Squat with a barbell on your back? Or position it on the front of your shoulders? Which method should you use for the best results? Well, it depends on your training goal, overall joint flexibility, and safety.
Stronger and Larger Legs
Electromyographical studies show both back and front squats recruit many major muscle groups – the upper back, abdominals, lumbar spine, gluteals, thigh adductors, quadriceps, hamstrings, and calves. But the emphasis on these muscles shifts from one lift to the other.
- Front Squats: Emphasize the quadriceps and the upper back. They require a more upright posture, thus minimizing flexion in the lumbar spine and increasing core stabilization to a greater degree of potential spine flexion.
- Back Squats: Focus more on the gluteals and lumbar spine, and are less tedious when performing high-rep, deep fatiguing sets.
“The back or front squat debate. One is not superior to the other. Again, it depends on your training goal, overall joint flexibility, and adherence to safety guidelines.”
Back squats can be performed with heavier resistances, thus many feel this is more effective at stimulating gains in muscle strength and size gains. But other things also factor in, such as set and rep scripts, dietary intake, and genetic potential. So deciding on which squat is not that simple.
Sport Specific Training Is Key
Squatting in general builds stronger muscles that can lead to increases in speed, power, and quickness for sport. Neither the back or front squat is superior to the other because they both engage the aforementioned muscles and emphasize ankle plantar flexion and knee and hip extension.
Both squats make those muscles stronger, but specific sport skills must be practiced to thoroughly enhance them, independent of the mode of squatting used. And naturally, if your sport is powerlifting, you need to back squat. Whereas, an Olympic lifter needs to be adroit at front squatting due to the front-squat component in the clean and jerk.
In general, front squats require appreciably more flexibility than back squats. The upper back needs to be mobile to keep your chest up. The shoulders and wrists need to be mobile to properly rest the bar. The low back and gluteals need mobility to allow a low enough squat while keeping the knees in line with the toes. Finally, exceptional ankle mobility allows you to keep your feet flat and your lower back from rounding.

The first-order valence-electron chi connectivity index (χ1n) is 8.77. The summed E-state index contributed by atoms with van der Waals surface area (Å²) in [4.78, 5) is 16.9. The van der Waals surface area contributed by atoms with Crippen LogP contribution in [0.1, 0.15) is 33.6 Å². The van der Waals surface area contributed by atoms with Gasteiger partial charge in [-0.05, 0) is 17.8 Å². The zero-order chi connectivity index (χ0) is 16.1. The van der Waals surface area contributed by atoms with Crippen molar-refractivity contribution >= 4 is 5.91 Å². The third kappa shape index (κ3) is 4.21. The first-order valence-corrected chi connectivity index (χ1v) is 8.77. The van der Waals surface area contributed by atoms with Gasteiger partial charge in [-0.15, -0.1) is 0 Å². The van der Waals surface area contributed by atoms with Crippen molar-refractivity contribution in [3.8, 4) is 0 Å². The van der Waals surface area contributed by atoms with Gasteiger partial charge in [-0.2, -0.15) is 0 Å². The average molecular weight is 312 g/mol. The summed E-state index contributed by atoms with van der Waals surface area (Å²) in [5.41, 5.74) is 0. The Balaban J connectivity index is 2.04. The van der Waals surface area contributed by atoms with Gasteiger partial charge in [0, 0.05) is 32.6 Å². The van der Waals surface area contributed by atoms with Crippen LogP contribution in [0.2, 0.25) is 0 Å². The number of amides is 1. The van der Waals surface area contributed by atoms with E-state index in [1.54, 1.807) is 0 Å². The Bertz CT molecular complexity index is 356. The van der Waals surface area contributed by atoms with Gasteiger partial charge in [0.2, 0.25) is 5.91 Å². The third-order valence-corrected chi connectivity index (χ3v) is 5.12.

“Electromyographical studies show both back and front squats recruit many major muscle groups – the upper back, abdominals, lumbar spine, gluteals, thigh adductors, quadriceps, hamstrings, and calves.”
Back squats require less flexibility in the shoulders, gluteals, and ankles, but that does not mean if you lack flexibility in these joints you can still back squat properly. With either one of these squats, the better your joint flexibility, the better you can execute the movement.
Back squats – either low bar or high bar – place the bar on the upper back or trapezius. This requires the shoulders to be externally rotated and abducted. Having no shoulder joint issues allows you to maintain the bar in this position. However, an injured shoulder (e.g., rotator cuff or labrum problem) may make it difficult to maintain the bar in that position.
Front squats place the bar on the front of the deltoids. Again, a healthy shoulder can hold this position, but an AC joint separation or shoulder impingement can be irritated by it. The front squat puts the elbows in full flexion and the wrists in full extension. Any preexisting injuries in either of those joints can be aggravated when front squatting.
If you are someone who is struggling with squatting due to shoulder issues, check out the Top Squat device developed by Dave Draper.
Both back and front squats can strengthen the knees to reduce the potential for ligament and meniscus tears. To ensure this, the key points are as follows:
- The initial movement should be pushing the butt backward prior to any knee flexion.
- The lower leg remains as close to perpendicular to the ground as possible (knees moving forward minimally).
- Chin up, chest spread, and back flat.
- Heels remain flat during the descent.
“Back squats can be performed with heavier resistances, thus many feel this is more effective at stimulating gains in muscle strength and size gains.”
A big knee stabilizing muscle is the vastus medialis oblique (your inner quadriceps). Front squats target this muscle a bit better than back squats. Front squats also teach you to push your knees out to prevent valgus knee collapse (knee-knock). Valgus knee collapse is one cause of ACL tearing. Back squats with a wider stance place more load on the gluteals and thigh adductors (groin) and also lessen valgus knee collapse.
Lumbar Spine Safety
Low back strengthening can be accomplished by using proper squatting form, regardless of whether you’re doing a back or front squat. On the surface, front squats are safer than the back squat due to less excessive forward leaning. However, this does not mean back squatting is more dangerous to the lumbar spine. If the back squat is performed with good technique and appropriate weights, it can be safe.
For those of you with long femur bones and a short torso, your structure can make it difficult to achieve a parallel squat position in either squat variation. To get down into a full squat, you will have more forward lean, but you can still squat safely if you adhere to the aforesaid technique recommendations discussed in knee safety (e.g., chin up, chest spread, buttocks pushed backward).
Which Squat Is Best for You?
The back or front squat debate. One is not superior to the other. Again, it depends on your training goal, overall joint flexibility, and adherence to safety guidelines.